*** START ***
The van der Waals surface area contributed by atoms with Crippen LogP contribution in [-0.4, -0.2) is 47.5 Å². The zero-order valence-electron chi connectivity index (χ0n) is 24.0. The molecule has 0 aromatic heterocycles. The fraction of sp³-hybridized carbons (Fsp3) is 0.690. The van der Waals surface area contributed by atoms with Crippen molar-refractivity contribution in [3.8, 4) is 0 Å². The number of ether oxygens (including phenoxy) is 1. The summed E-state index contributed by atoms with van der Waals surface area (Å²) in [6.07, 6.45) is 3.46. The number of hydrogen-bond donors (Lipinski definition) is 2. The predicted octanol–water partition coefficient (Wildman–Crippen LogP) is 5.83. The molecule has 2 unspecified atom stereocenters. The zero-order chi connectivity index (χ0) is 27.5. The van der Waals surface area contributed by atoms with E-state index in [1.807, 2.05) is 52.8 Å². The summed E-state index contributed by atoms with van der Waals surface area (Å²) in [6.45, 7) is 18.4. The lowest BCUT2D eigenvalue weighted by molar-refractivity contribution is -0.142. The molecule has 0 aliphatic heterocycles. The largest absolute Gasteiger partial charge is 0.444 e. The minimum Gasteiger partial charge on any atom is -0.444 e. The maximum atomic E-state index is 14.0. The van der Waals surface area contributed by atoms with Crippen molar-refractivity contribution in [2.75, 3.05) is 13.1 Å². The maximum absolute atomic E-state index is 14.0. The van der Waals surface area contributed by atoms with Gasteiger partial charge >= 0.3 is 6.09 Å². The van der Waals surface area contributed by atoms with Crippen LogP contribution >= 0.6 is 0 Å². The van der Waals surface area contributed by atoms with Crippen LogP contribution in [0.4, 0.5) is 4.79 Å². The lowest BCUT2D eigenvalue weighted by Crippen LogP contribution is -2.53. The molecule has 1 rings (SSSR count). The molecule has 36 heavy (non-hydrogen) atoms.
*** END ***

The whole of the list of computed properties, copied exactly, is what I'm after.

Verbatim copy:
The van der Waals surface area contributed by atoms with Crippen LogP contribution in [-0.4, -0.2) is 47.5 Å². The zero-order valence-electron chi connectivity index (χ0n) is 24.0. The molecule has 0 aromatic heterocycles. The fraction of sp³-hybridized carbons (Fsp3) is 0.690. The van der Waals surface area contributed by atoms with Crippen molar-refractivity contribution in [3.8, 4) is 0 Å². The number of ether oxygens (including phenoxy) is 1. The summed E-state index contributed by atoms with van der Waals surface area (Å²) in [6.07, 6.45) is 3.46. The number of hydrogen-bond donors (Lipinski definition) is 2. The predicted octanol–water partition coefficient (Wildman–Crippen LogP) is 5.83. The molecule has 2 unspecified atom stereocenters. The zero-order chi connectivity index (χ0) is 27.5. The van der Waals surface area contributed by atoms with E-state index in [1.807, 2.05) is 52.8 Å². The summed E-state index contributed by atoms with van der Waals surface area (Å²) in [6.45, 7) is 18.4. The lowest BCUT2D eigenvalue weighted by molar-refractivity contribution is -0.142. The molecule has 0 aliphatic heterocycles. The largest absolute Gasteiger partial charge is 0.444 e. The minimum Gasteiger partial charge on any atom is -0.444 e. The maximum atomic E-state index is 14.0. The van der Waals surface area contributed by atoms with Crippen molar-refractivity contribution in [2.75, 3.05) is 13.1 Å². The maximum absolute atomic E-state index is 14.0. The van der Waals surface area contributed by atoms with Gasteiger partial charge >= 0.3 is 6.09 Å². The van der Waals surface area contributed by atoms with Crippen LogP contribution >= 0.6 is 0 Å². The van der Waals surface area contributed by atoms with Crippen LogP contribution in [0.4, 0.5) is 4.79 Å². The lowest BCUT2D eigenvalue weighted by Crippen LogP contribution is -2.53. The molecule has 1 rings (SSSR count). The molecule has 36 heavy (non-hydrogen) atoms.